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What VA’s winners of health IT innovation competition says about the industry and MU

Posted Jun 07 2010 6:40am

About a week ago Secretary of Veterans Affairs Eric K. Shinseki announced the selection of 26 winning ideas in the Veterans Health Administration / Office of Information and Technology (VHA/OIT) Innovation Competition . Here’s the list from the website:

  • Reducing health care associated infections using informatics
  • CPRS-based automated queries & reports
  • Robust VA forms search engine
  • Augment CPRS with standards-based decision support engine
  • Enhanced care management to facilitate case management and chronic disease care
  • Integration of behavioral health lab & CPRS for mental health primary care
  • Edischarge pilot program
  • Show patient picture in CPRS
  • CPRS enhancement for veteran-centered care
  • “Parking” outpatient prescriptions to prevent waste
  • Suicide hotline: be a hero, save a hero
  • Touch screen device support for nursing triage of patients
  • Tools for front line veteran eligibility staffing
  • VA-wide core collection of knowledge based information resources
  • Integrate VistA surgery package with CPRS
  • Illustrated medication instructions for veterans
  • Share verified insurance info via use of the master patient index
  • Veteran online tracking of mail prescription delivery
  • Search function in CPRS
  • Accessible contact information for all assigned care providers
  • Online radiology protocoling tool integrated within CPRS/VistA
  • Wireless voice communications with hands free options
  • Improved access to military personnel records
  • Brief resident supervision index
  • Emergency medical response team communication
  • Reduce unnecessary/duplicate lab tests by rules-based algorithms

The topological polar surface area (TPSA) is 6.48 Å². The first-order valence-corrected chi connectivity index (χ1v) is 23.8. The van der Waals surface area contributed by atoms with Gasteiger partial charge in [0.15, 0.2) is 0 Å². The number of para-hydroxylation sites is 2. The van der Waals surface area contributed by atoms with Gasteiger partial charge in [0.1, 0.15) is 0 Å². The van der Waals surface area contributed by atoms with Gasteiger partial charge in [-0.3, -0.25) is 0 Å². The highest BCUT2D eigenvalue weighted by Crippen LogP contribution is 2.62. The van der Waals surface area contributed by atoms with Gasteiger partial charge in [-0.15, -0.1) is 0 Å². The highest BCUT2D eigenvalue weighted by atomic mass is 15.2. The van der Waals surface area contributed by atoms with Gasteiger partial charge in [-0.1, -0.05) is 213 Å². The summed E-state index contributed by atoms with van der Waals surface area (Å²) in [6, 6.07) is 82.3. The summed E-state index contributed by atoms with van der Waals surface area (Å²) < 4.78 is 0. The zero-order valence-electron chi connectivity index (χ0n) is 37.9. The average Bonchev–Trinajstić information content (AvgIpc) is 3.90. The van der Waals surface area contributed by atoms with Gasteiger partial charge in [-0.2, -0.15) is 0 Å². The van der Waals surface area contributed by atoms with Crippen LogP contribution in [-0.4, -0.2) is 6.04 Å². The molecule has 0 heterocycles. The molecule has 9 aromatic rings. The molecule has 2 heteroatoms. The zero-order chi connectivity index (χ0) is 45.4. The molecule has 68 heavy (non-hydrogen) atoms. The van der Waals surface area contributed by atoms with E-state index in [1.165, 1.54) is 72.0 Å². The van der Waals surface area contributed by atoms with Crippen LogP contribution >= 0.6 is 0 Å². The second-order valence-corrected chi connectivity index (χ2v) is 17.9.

All of these ideas have merit and I think the VA’s been innovative about how they’ve gathered the ideas. Most if not all would be applicable to even non-VA systems so it’s a good idea to publish them.

If we take a closer at the winning entries it seems that many of them reference items that are also listed as requirements for Meaningful Use (MU). Take, for example, searching, integration, insurance verification, protocols, and enhanced communication. My question is that if it’s taken decades for the VA’s systems to be built (not to mention billions of dollars) and that some of the winners show that VistA (the VA’s EMR) doesn’t have some of these features that are required in MU how can we assume that hospitals with much less time and money can make it all happen quickly?

Am I reading too much into the winners list — meaning that the winners aren’t really filling some similar MU gaps but that they are all really innovations that couldn’t have come out years ago as natural extensions of VistA? Of course VA doesn’t need to worry about MU at all and I’m not saying they should but I’m wondering out loud whether the winners list says anything about how hard meeting MU goals is going to be in the next few years.

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